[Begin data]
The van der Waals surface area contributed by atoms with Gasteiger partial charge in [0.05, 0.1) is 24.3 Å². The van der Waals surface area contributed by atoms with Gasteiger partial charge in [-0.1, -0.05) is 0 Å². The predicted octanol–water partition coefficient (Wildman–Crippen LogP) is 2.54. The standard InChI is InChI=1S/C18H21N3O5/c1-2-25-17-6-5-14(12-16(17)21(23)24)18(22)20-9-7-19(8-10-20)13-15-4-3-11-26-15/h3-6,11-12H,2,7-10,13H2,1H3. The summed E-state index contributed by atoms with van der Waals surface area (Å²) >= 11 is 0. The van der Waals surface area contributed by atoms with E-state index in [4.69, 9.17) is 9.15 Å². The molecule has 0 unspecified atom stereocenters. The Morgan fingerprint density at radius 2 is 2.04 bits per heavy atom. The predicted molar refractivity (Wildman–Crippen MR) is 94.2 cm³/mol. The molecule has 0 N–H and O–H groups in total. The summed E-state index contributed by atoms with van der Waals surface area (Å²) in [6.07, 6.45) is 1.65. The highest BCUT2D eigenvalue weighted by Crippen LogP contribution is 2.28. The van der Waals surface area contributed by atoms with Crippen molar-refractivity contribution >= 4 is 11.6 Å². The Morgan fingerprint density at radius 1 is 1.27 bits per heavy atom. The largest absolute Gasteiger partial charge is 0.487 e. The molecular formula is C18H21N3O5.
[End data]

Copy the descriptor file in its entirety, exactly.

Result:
The van der Waals surface area contributed by atoms with Gasteiger partial charge in [0.05, 0.1) is 24.3 Å². The van der Waals surface area contributed by atoms with Gasteiger partial charge in [-0.1, -0.05) is 0 Å². The predicted octanol–water partition coefficient (Wildman–Crippen LogP) is 2.54. The standard InChI is InChI=1S/C18H21N3O5/c1-2-25-17-6-5-14(12-16(17)21(23)24)18(22)20-9-7-19(8-10-20)13-15-4-3-11-26-15/h3-6,11-12H,2,7-10,13H2,1H3. The summed E-state index contributed by atoms with van der Waals surface area (Å²) >= 11 is 0. The van der Waals surface area contributed by atoms with E-state index in [4.69, 9.17) is 9.15 Å². The molecule has 0 unspecified atom stereocenters. The Morgan fingerprint density at radius 2 is 2.04 bits per heavy atom. The predicted molar refractivity (Wildman–Crippen MR) is 94.2 cm³/mol. The molecule has 0 N–H and O–H groups in total. The summed E-state index contributed by atoms with van der Waals surface area (Å²) in [6.07, 6.45) is 1.65. The highest BCUT2D eigenvalue weighted by Crippen LogP contribution is 2.28. The van der Waals surface area contributed by atoms with Crippen molar-refractivity contribution >= 4 is 11.6 Å². The Morgan fingerprint density at radius 1 is 1.27 bits per heavy atom. The largest absolute Gasteiger partial charge is 0.487 e. The molecular formula is C18H21N3O5.